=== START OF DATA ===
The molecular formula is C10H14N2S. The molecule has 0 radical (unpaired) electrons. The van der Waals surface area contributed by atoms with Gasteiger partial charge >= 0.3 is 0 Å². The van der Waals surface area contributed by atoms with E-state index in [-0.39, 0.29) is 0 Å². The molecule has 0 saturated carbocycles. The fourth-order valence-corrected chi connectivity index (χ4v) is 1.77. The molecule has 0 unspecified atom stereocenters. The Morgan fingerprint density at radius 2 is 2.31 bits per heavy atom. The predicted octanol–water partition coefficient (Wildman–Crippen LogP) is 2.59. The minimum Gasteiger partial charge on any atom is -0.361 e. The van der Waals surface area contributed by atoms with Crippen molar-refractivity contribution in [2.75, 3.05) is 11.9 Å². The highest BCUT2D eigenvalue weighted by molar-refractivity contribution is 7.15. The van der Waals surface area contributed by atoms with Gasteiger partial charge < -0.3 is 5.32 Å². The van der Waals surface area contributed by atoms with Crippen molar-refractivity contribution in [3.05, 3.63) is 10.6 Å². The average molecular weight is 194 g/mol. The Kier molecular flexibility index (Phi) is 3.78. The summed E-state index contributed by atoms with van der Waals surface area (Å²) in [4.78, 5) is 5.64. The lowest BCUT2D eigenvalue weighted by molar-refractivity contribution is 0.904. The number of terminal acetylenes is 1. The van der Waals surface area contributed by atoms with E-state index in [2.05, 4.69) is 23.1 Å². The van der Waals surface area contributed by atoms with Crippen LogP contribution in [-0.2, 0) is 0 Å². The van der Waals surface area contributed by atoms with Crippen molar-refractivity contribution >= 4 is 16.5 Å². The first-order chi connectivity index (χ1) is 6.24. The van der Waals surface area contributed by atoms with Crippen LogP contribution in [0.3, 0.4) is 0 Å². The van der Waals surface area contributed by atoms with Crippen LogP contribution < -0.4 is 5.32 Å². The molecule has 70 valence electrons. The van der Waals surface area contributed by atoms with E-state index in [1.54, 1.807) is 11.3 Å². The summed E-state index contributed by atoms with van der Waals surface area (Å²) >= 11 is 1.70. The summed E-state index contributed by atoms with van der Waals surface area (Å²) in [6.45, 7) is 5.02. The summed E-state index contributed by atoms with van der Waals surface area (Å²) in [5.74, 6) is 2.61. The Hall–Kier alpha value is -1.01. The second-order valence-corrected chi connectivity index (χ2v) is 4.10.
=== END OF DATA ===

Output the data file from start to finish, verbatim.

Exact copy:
The molecular formula is C10H14N2S. The molecule has 0 radical (unpaired) electrons. The van der Waals surface area contributed by atoms with Gasteiger partial charge >= 0.3 is 0 Å². The van der Waals surface area contributed by atoms with E-state index in [-0.39, 0.29) is 0 Å². The molecule has 0 saturated carbocycles. The fourth-order valence-corrected chi connectivity index (χ4v) is 1.77. The molecule has 0 unspecified atom stereocenters. The Morgan fingerprint density at radius 2 is 2.31 bits per heavy atom. The predicted octanol–water partition coefficient (Wildman–Crippen LogP) is 2.59. The minimum Gasteiger partial charge on any atom is -0.361 e. The van der Waals surface area contributed by atoms with Crippen molar-refractivity contribution in [2.75, 3.05) is 11.9 Å². The highest BCUT2D eigenvalue weighted by molar-refractivity contribution is 7.15. The van der Waals surface area contributed by atoms with Gasteiger partial charge < -0.3 is 5.32 Å². The van der Waals surface area contributed by atoms with Crippen molar-refractivity contribution in [3.05, 3.63) is 10.6 Å². The average molecular weight is 194 g/mol. The Kier molecular flexibility index (Phi) is 3.78. The summed E-state index contributed by atoms with van der Waals surface area (Å²) in [4.78, 5) is 5.64. The lowest BCUT2D eigenvalue weighted by molar-refractivity contribution is 0.904. The number of terminal acetylenes is 1. The van der Waals surface area contributed by atoms with E-state index in [2.05, 4.69) is 23.1 Å². The van der Waals surface area contributed by atoms with Crippen LogP contribution in [-0.2, 0) is 0 Å². The van der Waals surface area contributed by atoms with Crippen molar-refractivity contribution >= 4 is 16.5 Å². The first-order chi connectivity index (χ1) is 6.24. The van der Waals surface area contributed by atoms with Crippen LogP contribution in [0.3, 0.4) is 0 Å². The van der Waals surface area contributed by atoms with Crippen LogP contribution < -0.4 is 5.32 Å². The molecule has 70 valence electrons. The van der Waals surface area contributed by atoms with E-state index in [1.54, 1.807) is 11.3 Å². The summed E-state index contributed by atoms with van der Waals surface area (Å²) >= 11 is 1.70. The summed E-state index contributed by atoms with van der Waals surface area (Å²) in [6.45, 7) is 5.02. The summed E-state index contributed by atoms with van der Waals surface area (Å²) in [5.74, 6) is 2.61. The Hall–Kier alpha value is -1.01. The second-order valence-corrected chi connectivity index (χ2v) is 4.10.